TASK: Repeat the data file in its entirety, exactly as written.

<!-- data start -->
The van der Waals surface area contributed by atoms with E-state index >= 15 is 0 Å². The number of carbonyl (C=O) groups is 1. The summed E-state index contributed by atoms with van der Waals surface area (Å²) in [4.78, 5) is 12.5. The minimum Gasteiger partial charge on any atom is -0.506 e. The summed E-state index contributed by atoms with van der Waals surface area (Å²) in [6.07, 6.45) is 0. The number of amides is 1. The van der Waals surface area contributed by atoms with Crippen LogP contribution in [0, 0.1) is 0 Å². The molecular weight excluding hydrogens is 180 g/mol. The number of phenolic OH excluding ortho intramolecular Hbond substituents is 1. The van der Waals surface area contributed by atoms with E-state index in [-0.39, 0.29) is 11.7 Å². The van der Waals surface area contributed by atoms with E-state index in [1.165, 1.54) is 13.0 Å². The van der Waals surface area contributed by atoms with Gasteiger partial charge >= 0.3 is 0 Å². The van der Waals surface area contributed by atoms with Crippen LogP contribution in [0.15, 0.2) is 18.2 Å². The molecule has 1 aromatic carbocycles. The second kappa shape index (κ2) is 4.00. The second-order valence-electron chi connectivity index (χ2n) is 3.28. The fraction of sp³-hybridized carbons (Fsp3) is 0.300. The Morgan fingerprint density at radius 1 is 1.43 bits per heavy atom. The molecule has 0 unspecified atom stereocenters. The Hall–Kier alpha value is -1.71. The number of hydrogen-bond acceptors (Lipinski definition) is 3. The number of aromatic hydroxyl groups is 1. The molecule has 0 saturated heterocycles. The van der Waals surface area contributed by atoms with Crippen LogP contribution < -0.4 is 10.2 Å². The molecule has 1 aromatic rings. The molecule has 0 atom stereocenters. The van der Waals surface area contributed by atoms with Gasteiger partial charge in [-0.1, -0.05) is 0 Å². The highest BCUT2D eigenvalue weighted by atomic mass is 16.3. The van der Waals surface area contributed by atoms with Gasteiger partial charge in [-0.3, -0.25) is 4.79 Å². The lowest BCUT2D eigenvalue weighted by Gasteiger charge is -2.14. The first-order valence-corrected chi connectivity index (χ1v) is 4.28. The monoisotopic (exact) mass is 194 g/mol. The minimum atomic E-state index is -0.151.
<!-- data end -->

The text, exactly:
The van der Waals surface area contributed by atoms with E-state index >= 15 is 0 Å². The number of carbonyl (C=O) groups is 1. The summed E-state index contributed by atoms with van der Waals surface area (Å²) in [4.78, 5) is 12.5. The minimum Gasteiger partial charge on any atom is -0.506 e. The summed E-state index contributed by atoms with van der Waals surface area (Å²) in [6.07, 6.45) is 0. The number of amides is 1. The van der Waals surface area contributed by atoms with Crippen LogP contribution in [0, 0.1) is 0 Å². The molecular weight excluding hydrogens is 180 g/mol. The number of phenolic OH excluding ortho intramolecular Hbond substituents is 1. The van der Waals surface area contributed by atoms with E-state index in [-0.39, 0.29) is 11.7 Å². The van der Waals surface area contributed by atoms with E-state index in [1.165, 1.54) is 13.0 Å². The van der Waals surface area contributed by atoms with Gasteiger partial charge >= 0.3 is 0 Å². The van der Waals surface area contributed by atoms with Crippen LogP contribution in [0.15, 0.2) is 18.2 Å². The molecule has 1 aromatic carbocycles. The second kappa shape index (κ2) is 4.00. The second-order valence-electron chi connectivity index (χ2n) is 3.28. The fraction of sp³-hybridized carbons (Fsp3) is 0.300. The Morgan fingerprint density at radius 1 is 1.43 bits per heavy atom. The molecule has 0 unspecified atom stereocenters. The Hall–Kier alpha value is -1.71. The number of hydrogen-bond acceptors (Lipinski definition) is 3. The number of aromatic hydroxyl groups is 1. The molecule has 0 saturated heterocycles. The van der Waals surface area contributed by atoms with Crippen LogP contribution < -0.4 is 10.2 Å². The molecule has 1 aromatic rings. The molecule has 0 atom stereocenters. The van der Waals surface area contributed by atoms with Gasteiger partial charge in [-0.1, -0.05) is 0 Å². The highest BCUT2D eigenvalue weighted by atomic mass is 16.3. The van der Waals surface area contributed by atoms with Gasteiger partial charge in [-0.3, -0.25) is 4.79 Å². The lowest BCUT2D eigenvalue weighted by Gasteiger charge is -2.14. The first-order valence-corrected chi connectivity index (χ1v) is 4.28. The monoisotopic (exact) mass is 194 g/mol. The minimum atomic E-state index is -0.151.